What I didn’t realize is that the kicks become movements later in the pregnancy.

    Early on, it was these cute little flutters. Now it’s like somebody’s elbow is rubbing up against my hand.

    Science fiction.

    • Irene Zion says:


      I didn’t know you were having a baby too.
      This is wonderful!
      I can’t wait to hear who it is in there!

  8. Aaron Dietz says:

    Nice post! “Growing an actual person inside” of you–now THAT’S an accomplishment. I have a fear of heights and I’ve gone skydiving, but now I feel small. In a good, smiley way.

  9. Marni Grossman says:

    My sister is pregnant for the first time. She’s a small, gorgeous person and will, undoubtedly, struggle with just the sort of things you’re talking about. Right now, however, nausea is the word of the day.

  10. Judy Prince says:

    Rachel, oh dear, I laughed with often deep ruefulness at your apt descriptions of body changes…..that entire clever mechanism that simply takes over one’s physical being like a ship’s captain aiming for port.

    But, Rachel, I never thought I’d weep at this wonderful post of yours. Yet here it was, the weep-trigger: “My husband keeps telling me he doesn’t think that I am so big. And I actually believe him. I believe he believes that. This is why I married this man.”

    All congratulations to you and your dear husband and another fortuitous birth!

    May I briefly hijack your comment space to congratulate Uche and his wife, as well! Wow….and Brad and his wife!! August is a major TNB baby month!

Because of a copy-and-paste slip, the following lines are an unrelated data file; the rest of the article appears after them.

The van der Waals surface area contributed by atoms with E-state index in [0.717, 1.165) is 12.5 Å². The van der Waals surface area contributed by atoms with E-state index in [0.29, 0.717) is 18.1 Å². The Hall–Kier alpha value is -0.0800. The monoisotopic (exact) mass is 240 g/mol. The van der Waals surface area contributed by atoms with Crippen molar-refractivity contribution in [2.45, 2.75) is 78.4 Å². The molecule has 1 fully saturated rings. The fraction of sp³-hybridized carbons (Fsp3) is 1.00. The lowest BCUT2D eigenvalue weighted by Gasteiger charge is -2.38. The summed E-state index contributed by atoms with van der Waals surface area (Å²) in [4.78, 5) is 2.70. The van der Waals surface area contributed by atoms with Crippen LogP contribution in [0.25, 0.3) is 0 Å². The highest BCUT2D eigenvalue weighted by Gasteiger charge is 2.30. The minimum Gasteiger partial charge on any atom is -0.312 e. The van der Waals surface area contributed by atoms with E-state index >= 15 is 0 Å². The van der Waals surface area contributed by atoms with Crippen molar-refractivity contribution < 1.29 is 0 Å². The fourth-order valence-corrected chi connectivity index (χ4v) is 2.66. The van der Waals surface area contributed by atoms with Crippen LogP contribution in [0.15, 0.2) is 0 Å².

11. rachel schinderman says:

    Thank you everyone for reading and Mazel Tov to all those expecting…and just so you know, I finally broke down and had some donuts tonight…yes that’s plural! DonutS! 🙂

    • Uche Ogbuji says:

      Um, wow, thanks guys. Feeling sheepish about hijacking, so I’ll just redeem myself by mentioning how I’m doing all the hard work while wifey’s racking up all the points…


      Stupid joke don’t even work considering she’s nesting like a mother (shut yo mouth) right now…Bob Villa couldn’t touch her, this month.


      Congrats to Brad, and all others in the queue. Mazel Tov in turn!

  12. Lisa Rae Cunningham says:

    Seriously Uche, were you always this awesome? Or should I personally thank your wife?
    Looking forward to news of miracle #4, you lucky man.

    • Uche Ogbuji says:

      Lori is pretty thermonuclearly awesome, yes, but I’m happy enough to be her surrogate. At least for the receiving compliments business, not the gestation business, which looks a bit much for me.

      Thanks 🙂